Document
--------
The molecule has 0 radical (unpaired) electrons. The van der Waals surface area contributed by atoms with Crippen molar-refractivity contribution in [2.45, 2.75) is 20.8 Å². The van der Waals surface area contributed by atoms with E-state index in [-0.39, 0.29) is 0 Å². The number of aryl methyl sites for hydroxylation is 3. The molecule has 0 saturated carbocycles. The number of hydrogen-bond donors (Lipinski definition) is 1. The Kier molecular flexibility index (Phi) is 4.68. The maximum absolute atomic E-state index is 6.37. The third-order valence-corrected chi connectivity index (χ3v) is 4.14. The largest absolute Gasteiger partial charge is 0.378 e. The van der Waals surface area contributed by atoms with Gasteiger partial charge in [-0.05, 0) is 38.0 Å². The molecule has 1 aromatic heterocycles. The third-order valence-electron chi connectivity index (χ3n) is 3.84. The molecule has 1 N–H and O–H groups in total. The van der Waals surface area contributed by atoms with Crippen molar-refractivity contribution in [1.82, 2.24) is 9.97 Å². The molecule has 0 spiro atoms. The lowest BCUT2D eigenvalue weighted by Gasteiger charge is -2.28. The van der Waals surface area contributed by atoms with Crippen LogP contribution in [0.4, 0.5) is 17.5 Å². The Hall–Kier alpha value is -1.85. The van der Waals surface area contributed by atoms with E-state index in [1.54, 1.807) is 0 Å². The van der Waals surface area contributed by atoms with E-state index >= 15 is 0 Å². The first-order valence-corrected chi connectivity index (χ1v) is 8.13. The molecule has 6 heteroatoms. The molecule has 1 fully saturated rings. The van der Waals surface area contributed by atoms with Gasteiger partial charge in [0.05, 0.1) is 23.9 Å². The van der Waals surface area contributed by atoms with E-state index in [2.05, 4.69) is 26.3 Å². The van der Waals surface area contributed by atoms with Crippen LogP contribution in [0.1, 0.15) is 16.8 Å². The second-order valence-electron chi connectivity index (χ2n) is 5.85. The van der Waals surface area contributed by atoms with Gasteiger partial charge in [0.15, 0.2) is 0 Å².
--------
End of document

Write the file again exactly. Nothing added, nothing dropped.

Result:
The molecule has 0 radical (unpaired) electrons. The van der Waals surface area contributed by atoms with Crippen molar-refractivity contribution in [2.45, 2.75) is 20.8 Å². The van der Waals surface area contributed by atoms with E-state index in [-0.39, 0.29) is 0 Å². The number of aryl methyl sites for hydroxylation is 3. The molecule has 0 saturated carbocycles. The number of hydrogen-bond donors (Lipinski definition) is 1. The Kier molecular flexibility index (Phi) is 4.68. The maximum absolute atomic E-state index is 6.37. The third-order valence-corrected chi connectivity index (χ3v) is 4.14. The largest absolute Gasteiger partial charge is 0.378 e. The van der Waals surface area contributed by atoms with Gasteiger partial charge in [-0.05, 0) is 38.0 Å². The molecule has 1 aromatic heterocycles. The third-order valence-electron chi connectivity index (χ3n) is 3.84. The molecule has 1 N–H and O–H groups in total. The van der Waals surface area contributed by atoms with Crippen molar-refractivity contribution in [1.82, 2.24) is 9.97 Å². The molecule has 0 spiro atoms. The lowest BCUT2D eigenvalue weighted by Gasteiger charge is -2.28. The van der Waals surface area contributed by atoms with Crippen LogP contribution in [0.4, 0.5) is 17.5 Å². The Hall–Kier alpha value is -1.85. The van der Waals surface area contributed by atoms with E-state index in [1.54, 1.807) is 0 Å². The van der Waals surface area contributed by atoms with E-state index >= 15 is 0 Å². The first-order valence-corrected chi connectivity index (χ1v) is 8.13. The molecule has 6 heteroatoms. The molecule has 1 fully saturated rings. The van der Waals surface area contributed by atoms with Gasteiger partial charge in [0.05, 0.1) is 23.9 Å². The van der Waals surface area contributed by atoms with E-state index in [2.05, 4.69) is 26.3 Å². The van der Waals surface area contributed by atoms with Crippen LogP contribution in [0.1, 0.15) is 16.8 Å². The second-order valence-electron chi connectivity index (χ2n) is 5.85. The van der Waals surface area contributed by atoms with Gasteiger partial charge in [0.15, 0.2) is 0 Å².